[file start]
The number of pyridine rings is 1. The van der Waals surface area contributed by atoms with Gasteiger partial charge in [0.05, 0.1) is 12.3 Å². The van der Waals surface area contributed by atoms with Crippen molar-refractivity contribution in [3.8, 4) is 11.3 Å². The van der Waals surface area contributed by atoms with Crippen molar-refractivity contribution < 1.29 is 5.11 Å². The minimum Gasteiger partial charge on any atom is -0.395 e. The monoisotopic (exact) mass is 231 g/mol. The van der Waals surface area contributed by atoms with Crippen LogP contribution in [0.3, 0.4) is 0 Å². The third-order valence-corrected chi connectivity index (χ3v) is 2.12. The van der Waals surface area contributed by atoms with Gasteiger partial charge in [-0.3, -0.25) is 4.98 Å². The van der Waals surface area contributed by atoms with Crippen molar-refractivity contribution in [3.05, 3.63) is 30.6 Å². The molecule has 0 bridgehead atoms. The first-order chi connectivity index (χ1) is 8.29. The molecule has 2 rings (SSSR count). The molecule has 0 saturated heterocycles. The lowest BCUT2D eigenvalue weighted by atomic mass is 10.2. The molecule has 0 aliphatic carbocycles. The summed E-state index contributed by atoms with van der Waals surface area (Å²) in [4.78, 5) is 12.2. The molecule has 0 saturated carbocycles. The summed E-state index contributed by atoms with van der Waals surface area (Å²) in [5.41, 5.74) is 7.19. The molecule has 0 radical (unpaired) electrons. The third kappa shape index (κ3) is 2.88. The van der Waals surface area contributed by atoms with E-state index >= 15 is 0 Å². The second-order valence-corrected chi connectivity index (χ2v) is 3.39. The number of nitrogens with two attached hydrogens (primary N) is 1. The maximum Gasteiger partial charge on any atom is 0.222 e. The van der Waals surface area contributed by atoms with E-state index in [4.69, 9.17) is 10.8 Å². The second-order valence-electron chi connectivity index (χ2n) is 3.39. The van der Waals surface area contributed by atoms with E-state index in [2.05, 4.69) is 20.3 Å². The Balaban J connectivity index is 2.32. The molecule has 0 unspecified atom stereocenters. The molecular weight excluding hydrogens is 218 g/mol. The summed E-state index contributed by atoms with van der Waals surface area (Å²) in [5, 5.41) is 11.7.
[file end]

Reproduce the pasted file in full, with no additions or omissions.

The number of pyridine rings is 1. The van der Waals surface area contributed by atoms with Gasteiger partial charge in [0.05, 0.1) is 12.3 Å². The van der Waals surface area contributed by atoms with Crippen molar-refractivity contribution in [3.8, 4) is 11.3 Å². The van der Waals surface area contributed by atoms with Crippen molar-refractivity contribution < 1.29 is 5.11 Å². The minimum Gasteiger partial charge on any atom is -0.395 e. The monoisotopic (exact) mass is 231 g/mol. The van der Waals surface area contributed by atoms with Crippen LogP contribution in [0.3, 0.4) is 0 Å². The third-order valence-corrected chi connectivity index (χ3v) is 2.12. The van der Waals surface area contributed by atoms with Gasteiger partial charge in [-0.3, -0.25) is 4.98 Å². The van der Waals surface area contributed by atoms with Crippen molar-refractivity contribution in [3.05, 3.63) is 30.6 Å². The molecule has 0 bridgehead atoms. The first-order chi connectivity index (χ1) is 8.29. The molecule has 2 rings (SSSR count). The molecule has 0 saturated heterocycles. The lowest BCUT2D eigenvalue weighted by atomic mass is 10.2. The molecule has 0 aliphatic carbocycles. The summed E-state index contributed by atoms with van der Waals surface area (Å²) in [4.78, 5) is 12.2. The molecule has 0 saturated carbocycles. The summed E-state index contributed by atoms with van der Waals surface area (Å²) in [5.41, 5.74) is 7.19. The molecule has 0 radical (unpaired) electrons. The third kappa shape index (κ3) is 2.88. The van der Waals surface area contributed by atoms with E-state index >= 15 is 0 Å². The second-order valence-corrected chi connectivity index (χ2v) is 3.39. The number of nitrogens with two attached hydrogens (primary N) is 1. The maximum Gasteiger partial charge on any atom is 0.222 e. The van der Waals surface area contributed by atoms with E-state index in [4.69, 9.17) is 10.8 Å². The second-order valence-electron chi connectivity index (χ2n) is 3.39. The van der Waals surface area contributed by atoms with E-state index in [2.05, 4.69) is 20.3 Å². The Balaban J connectivity index is 2.32. The molecule has 0 unspecified atom stereocenters. The molecular weight excluding hydrogens is 218 g/mol. The summed E-state index contributed by atoms with van der Waals surface area (Å²) in [5, 5.41) is 11.7.